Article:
Make It Happen

Film Producing in Wales

Posts Tagged ‘short film

There’s a Certain Shabby Nobility in Failing All By Myself

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This blog almost died for a number of reasons.  In case there’s anybody still out there, I produced a short film last year for the Digital Shorts Wales scheme, which was funded by the (now defunct) UK Film Council.

This short is called Bright Lights, and it’s now listed here on IMDb.  Directed by Hefin Rees, it’s a sweet little film about a teenage girl in the South Wales valleys, and her relationship with her Ice Cream Man Father.  We’ve started submitting it to festivals, so hopefully it will be on screens soon.  I’ll post any news here.

I’ll leave you with a photo of Catrin Faulknall as Ali, and Ian Staples as Dad, taken by our DOP Steven Davies.

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Written by Matthew Redd

February 1, 2011 at 4:28 pm

My Camera, It Doesn’t Know How To Lie

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Here’s the new trailer from SSAW – Skillset Screen Academy Wales, edited by Ewan Jones-Morris.  It’s compiled of films made with the support of the Screen Academy between 2007 and 2009.  There’s lots of footage from 17 included, check it out.

Written by Matthew Redd

December 17, 2009 at 12:50 pm

Salford Film Festival Screening Details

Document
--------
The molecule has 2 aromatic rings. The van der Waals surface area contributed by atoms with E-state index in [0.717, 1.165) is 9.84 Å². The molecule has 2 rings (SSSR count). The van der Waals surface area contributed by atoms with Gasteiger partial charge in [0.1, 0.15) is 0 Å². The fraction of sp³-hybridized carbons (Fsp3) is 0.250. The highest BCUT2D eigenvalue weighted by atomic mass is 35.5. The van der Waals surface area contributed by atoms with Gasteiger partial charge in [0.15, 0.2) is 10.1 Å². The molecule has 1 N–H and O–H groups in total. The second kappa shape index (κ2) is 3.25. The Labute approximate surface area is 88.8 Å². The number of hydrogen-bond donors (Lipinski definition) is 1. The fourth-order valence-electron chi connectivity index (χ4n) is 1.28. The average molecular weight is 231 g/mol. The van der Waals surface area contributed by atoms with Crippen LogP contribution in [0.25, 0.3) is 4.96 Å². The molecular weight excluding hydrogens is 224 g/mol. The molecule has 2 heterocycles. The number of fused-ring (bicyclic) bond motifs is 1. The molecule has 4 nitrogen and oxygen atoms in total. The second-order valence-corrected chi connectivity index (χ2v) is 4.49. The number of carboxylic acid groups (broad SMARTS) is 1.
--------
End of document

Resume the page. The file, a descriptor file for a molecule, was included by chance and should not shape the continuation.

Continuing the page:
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Further to the last post, you can find information about the screening of 17 at this page of the Salford Film Festival web site. If you’re in the area this Sunday, check out the film!

Written by Matthew Redd

November 19, 2009 at 12:13 pm

Chosen From Among The People

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17 will screen as part of the young people’s strand at the Salford Film Festival this weekend – I’m particularly happy about this as it’s been selected by a panel of young people who are programming the strand of the festival themselves. What I hope this means is that the film deals with issues that they relate to, and that it’s relevant to those who are growing up here and now. Of course, they might just like it because it’s got swearing, violence and a banging drum n’ bass soundtrack, but I’d like to think that it’s more than that.

As I’m sure I’ve mentioned before, the film doesn’t offer any answers or solutions to the problems it deals with, but I honestly believe it raises issues that lots of people growing up in Britain today have to face, and I hope that the young people of Salford are interested in the film because of this.

Thank you to the festival for selecting the film.

Written by Matthew Redd

November 17, 2009 at 9:15 pm

Good News For Short Film in Wales

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This week has seen the launch of the Digital Shorts Wales scheme. Finally, a new short film scheme in Wales with some decent budgets for the films, apparently between £7k and £13k. They’re accepting submissions from writer/director/producer teams, as well as individual applications from writers and directors. The deadline for applications is the 16th November.

There’s a lot of talent in Wales who have desperately needed this scheme for a long time, so fingers crossed that the finished films will reflect the potential of the people here. Get your applications in. There’s a mentoring element to the scheme that will hopefully be very useful.